Once the operators are installed and running, the following steps need to be executed:

    • Step 2a: Create the namespace for the application to OpenShift Cluster.
    • Step 2b: Configure the service mesh to “know” about this namespace.

    In order for an OpenShift Service Mesh to control an application, that application needs to run in a dedicated OpenShift namespace. In this case, we’re going to create a namespace and call it, service-mesh-demo.

    One way to create a dedicated namespace in OpenShift is to create an OpenShift project. Then, OpenShift will do the work of creating the namespace as part of the project creation process.

    Other ways are to create a namespace declaratively by using a YAML configuration file or imperatively by executing a command using the oc CLI tool for OpenShift at a terminal window. Both the imperative and declarative methods require that you are logged into an OpenShift cluster using the oc CLI tool as a credentialed user.

    Step 2a: Create the ​​​​namespace in the OpenShift cluster

    Run the following oc command in a terminal window:

    oc create namespace service-mesh-demo

    Alternatively, you can use a configuration YAML file to create the namespace using the command: apply -f .yaml as follows:

    apiVersion: v1
    kind: Namespace
    metadata:
      name: service-mesh-demo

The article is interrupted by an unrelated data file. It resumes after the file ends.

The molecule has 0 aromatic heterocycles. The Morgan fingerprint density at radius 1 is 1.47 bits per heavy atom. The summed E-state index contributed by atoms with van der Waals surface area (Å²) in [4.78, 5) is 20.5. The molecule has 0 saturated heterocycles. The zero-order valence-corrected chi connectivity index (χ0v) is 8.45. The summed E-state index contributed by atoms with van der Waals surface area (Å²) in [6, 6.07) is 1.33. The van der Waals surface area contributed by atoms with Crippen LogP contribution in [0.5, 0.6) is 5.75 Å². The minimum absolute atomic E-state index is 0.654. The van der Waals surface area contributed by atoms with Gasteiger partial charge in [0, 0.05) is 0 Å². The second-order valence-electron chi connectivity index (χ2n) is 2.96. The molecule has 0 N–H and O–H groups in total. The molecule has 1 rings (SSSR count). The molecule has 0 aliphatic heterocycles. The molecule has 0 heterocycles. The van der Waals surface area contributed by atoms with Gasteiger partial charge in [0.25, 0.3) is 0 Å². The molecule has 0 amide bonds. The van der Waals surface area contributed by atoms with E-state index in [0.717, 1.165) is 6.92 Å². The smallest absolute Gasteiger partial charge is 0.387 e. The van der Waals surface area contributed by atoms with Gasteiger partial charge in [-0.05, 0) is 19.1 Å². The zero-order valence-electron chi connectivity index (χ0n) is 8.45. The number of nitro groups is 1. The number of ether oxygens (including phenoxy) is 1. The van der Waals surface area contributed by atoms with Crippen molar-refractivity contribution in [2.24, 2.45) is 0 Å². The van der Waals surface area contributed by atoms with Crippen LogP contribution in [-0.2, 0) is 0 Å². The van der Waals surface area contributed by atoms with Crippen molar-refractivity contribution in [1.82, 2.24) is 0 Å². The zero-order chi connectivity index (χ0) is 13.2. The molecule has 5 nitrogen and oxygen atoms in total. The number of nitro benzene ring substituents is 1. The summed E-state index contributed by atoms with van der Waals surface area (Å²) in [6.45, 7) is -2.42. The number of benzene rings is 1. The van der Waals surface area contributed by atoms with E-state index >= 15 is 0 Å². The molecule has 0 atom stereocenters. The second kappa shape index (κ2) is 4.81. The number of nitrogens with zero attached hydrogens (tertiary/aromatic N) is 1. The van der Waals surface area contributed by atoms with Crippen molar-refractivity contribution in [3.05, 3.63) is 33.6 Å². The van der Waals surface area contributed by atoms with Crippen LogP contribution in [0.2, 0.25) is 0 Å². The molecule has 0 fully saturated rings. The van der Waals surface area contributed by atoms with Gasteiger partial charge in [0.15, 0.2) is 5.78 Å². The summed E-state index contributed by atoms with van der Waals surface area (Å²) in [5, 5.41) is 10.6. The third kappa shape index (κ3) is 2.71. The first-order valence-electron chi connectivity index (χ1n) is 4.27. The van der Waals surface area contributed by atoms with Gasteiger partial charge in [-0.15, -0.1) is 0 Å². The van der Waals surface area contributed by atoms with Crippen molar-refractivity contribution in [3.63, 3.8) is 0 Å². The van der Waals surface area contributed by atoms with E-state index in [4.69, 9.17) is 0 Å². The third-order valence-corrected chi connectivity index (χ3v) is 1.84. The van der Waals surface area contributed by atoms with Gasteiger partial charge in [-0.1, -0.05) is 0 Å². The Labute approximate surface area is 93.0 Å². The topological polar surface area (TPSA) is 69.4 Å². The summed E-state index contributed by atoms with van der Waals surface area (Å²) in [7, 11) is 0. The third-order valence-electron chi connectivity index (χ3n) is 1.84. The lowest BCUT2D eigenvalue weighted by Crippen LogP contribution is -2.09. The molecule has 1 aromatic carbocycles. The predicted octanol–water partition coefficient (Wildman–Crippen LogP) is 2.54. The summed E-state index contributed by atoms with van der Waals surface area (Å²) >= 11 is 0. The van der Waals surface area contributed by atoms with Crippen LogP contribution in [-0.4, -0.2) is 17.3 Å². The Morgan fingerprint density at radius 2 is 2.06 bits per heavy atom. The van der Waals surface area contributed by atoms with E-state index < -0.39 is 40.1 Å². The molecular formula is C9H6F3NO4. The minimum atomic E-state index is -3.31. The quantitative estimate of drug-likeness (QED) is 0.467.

labels:
        name: service-mesh-demo
    

    How you create the namespace is up to you. The important thing is that the namespace must be created before you add it to the Service Mesh.

    Step 2b: Add the application’s namespace to the service mesh

    Once the namespace is created, add it to the service mesh’s ServiceMeshMemberRoll resource using the configuration file as follows:

    apiVersion: maistra.io/v1
    kind: ServiceMeshMemberRoll
    metadata:
      finalizers:
        - maistra.io/istio-operator
      generation: 12
      name: default
      namespace: istio-system
    spec:
      members:
        - service-mesh-demo

    The easiest way to add the namespace to the service mesh is to execute the following oc command in a terminal window against the YAML file that describes the ServiceMeshMemberRoll configuration. (Note: As always, you must be logged into your instance of OpenShift by way of oc login.)